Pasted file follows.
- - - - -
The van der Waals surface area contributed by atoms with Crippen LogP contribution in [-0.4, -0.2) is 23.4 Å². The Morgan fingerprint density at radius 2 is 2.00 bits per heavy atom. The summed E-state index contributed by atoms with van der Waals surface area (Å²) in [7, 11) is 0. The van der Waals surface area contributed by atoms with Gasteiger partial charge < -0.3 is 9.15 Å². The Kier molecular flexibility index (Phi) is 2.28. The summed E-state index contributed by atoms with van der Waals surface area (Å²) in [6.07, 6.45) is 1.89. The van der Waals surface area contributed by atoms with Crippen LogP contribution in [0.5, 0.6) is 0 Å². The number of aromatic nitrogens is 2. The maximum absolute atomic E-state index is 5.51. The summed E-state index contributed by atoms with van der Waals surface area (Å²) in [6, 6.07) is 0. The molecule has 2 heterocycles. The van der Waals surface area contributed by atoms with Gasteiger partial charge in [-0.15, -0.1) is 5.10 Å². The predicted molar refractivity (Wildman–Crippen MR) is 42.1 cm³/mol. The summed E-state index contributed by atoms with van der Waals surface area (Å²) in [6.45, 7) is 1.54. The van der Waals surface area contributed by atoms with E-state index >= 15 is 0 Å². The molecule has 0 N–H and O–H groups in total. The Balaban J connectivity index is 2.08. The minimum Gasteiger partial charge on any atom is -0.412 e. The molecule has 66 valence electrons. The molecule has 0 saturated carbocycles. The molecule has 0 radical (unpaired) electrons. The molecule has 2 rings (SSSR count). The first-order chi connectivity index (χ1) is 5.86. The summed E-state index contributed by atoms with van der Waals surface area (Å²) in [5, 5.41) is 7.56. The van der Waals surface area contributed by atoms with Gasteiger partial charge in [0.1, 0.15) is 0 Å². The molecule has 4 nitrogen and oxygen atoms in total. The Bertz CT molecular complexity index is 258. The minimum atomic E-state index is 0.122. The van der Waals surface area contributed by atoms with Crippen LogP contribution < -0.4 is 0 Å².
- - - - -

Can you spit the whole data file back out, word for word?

The van der Waals surface area contributed by atoms with Crippen LogP contribution in [-0.4, -0.2) is 23.4 Å². The Morgan fingerprint density at radius 2 is 2.00 bits per heavy atom. The summed E-state index contributed by atoms with van der Waals surface area (Å²) in [7, 11) is 0. The van der Waals surface area contributed by atoms with Gasteiger partial charge < -0.3 is 9.15 Å². The Kier molecular flexibility index (Phi) is 2.28. The summed E-state index contributed by atoms with van der Waals surface area (Å²) in [6.07, 6.45) is 1.89. The van der Waals surface area contributed by atoms with Crippen LogP contribution in [0.5, 0.6) is 0 Å². The number of aromatic nitrogens is 2. The maximum absolute atomic E-state index is 5.51. The summed E-state index contributed by atoms with van der Waals surface area (Å²) in [6, 6.07) is 0. The molecule has 2 heterocycles. The van der Waals surface area contributed by atoms with Gasteiger partial charge in [-0.15, -0.1) is 5.10 Å². The predicted molar refractivity (Wildman–Crippen MR) is 42.1 cm³/mol. The summed E-state index contributed by atoms with van der Waals surface area (Å²) in [6.45, 7) is 1.54. The van der Waals surface area contributed by atoms with E-state index >= 15 is 0 Å². The molecule has 0 N–H and O–H groups in total. The Balaban J connectivity index is 2.08. The minimum Gasteiger partial charge on any atom is -0.412 e. The molecule has 66 valence electrons. The molecule has 0 saturated carbocycles. The molecule has 0 radical (unpaired) electrons. The molecule has 2 rings (SSSR count). The first-order chi connectivity index (χ1) is 5.86. The summed E-state index contributed by atoms with van der Waals surface area (Å²) in [5, 5.41) is 7.56. The van der Waals surface area contributed by atoms with Gasteiger partial charge in [0.1, 0.15) is 0 Å². The molecule has 4 nitrogen and oxygen atoms in total. The Bertz CT molecular complexity index is 258. The minimum atomic E-state index is 0.122. The van der Waals surface area contributed by atoms with Crippen LogP contribution < -0.4 is 0 Å².